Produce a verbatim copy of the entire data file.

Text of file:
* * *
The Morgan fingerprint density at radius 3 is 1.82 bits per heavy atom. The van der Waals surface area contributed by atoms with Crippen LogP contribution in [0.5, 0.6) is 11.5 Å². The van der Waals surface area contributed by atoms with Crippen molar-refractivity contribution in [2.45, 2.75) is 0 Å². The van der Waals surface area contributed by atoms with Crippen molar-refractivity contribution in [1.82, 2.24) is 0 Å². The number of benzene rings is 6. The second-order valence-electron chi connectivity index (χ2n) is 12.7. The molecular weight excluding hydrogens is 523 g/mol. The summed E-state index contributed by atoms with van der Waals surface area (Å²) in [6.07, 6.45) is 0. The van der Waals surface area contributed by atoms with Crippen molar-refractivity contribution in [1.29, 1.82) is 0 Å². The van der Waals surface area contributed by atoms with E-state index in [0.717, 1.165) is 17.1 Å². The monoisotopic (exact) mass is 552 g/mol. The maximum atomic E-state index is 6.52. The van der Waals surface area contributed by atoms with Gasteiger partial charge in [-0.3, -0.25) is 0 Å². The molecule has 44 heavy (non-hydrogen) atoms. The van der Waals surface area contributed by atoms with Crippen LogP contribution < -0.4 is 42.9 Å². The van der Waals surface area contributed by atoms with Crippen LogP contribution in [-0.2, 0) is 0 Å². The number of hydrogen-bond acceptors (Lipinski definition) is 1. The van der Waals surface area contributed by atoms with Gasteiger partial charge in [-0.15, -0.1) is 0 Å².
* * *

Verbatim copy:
The Morgan fingerprint density at radius 3 is 1.82 bits per heavy atom. The van der Waals surface area contributed by atoms with Crippen LogP contribution in [0.5, 0.6) is 11.5 Å². The van der Waals surface area contributed by atoms with Crippen molar-refractivity contribution in [2.45, 2.75) is 0 Å². The van der Waals surface area contributed by atoms with Crippen molar-refractivity contribution in [1.82, 2.24) is 0 Å². The number of benzene rings is 6. The second-order valence-electron chi connectivity index (χ2n) is 12.7. The molecular weight excluding hydrogens is 523 g/mol. The summed E-state index contributed by atoms with van der Waals surface area (Å²) in [6.07, 6.45) is 0. The van der Waals surface area contributed by atoms with Crippen molar-refractivity contribution in [1.29, 1.82) is 0 Å². The van der Waals surface area contributed by atoms with E-state index in [0.717, 1.165) is 17.1 Å². The monoisotopic (exact) mass is 552 g/mol. The maximum atomic E-state index is 6.52. The van der Waals surface area contributed by atoms with Gasteiger partial charge in [-0.3, -0.25) is 0 Å². The molecule has 44 heavy (non-hydrogen) atoms. The van der Waals surface area contributed by atoms with Crippen LogP contribution < -0.4 is 42.9 Å². The van der Waals surface area contributed by atoms with Crippen LogP contribution in [-0.2, 0) is 0 Å². The number of hydrogen-bond acceptors (Lipinski definition) is 1. The van der Waals surface area contributed by atoms with Gasteiger partial charge in [-0.15, -0.1) is 0 Å².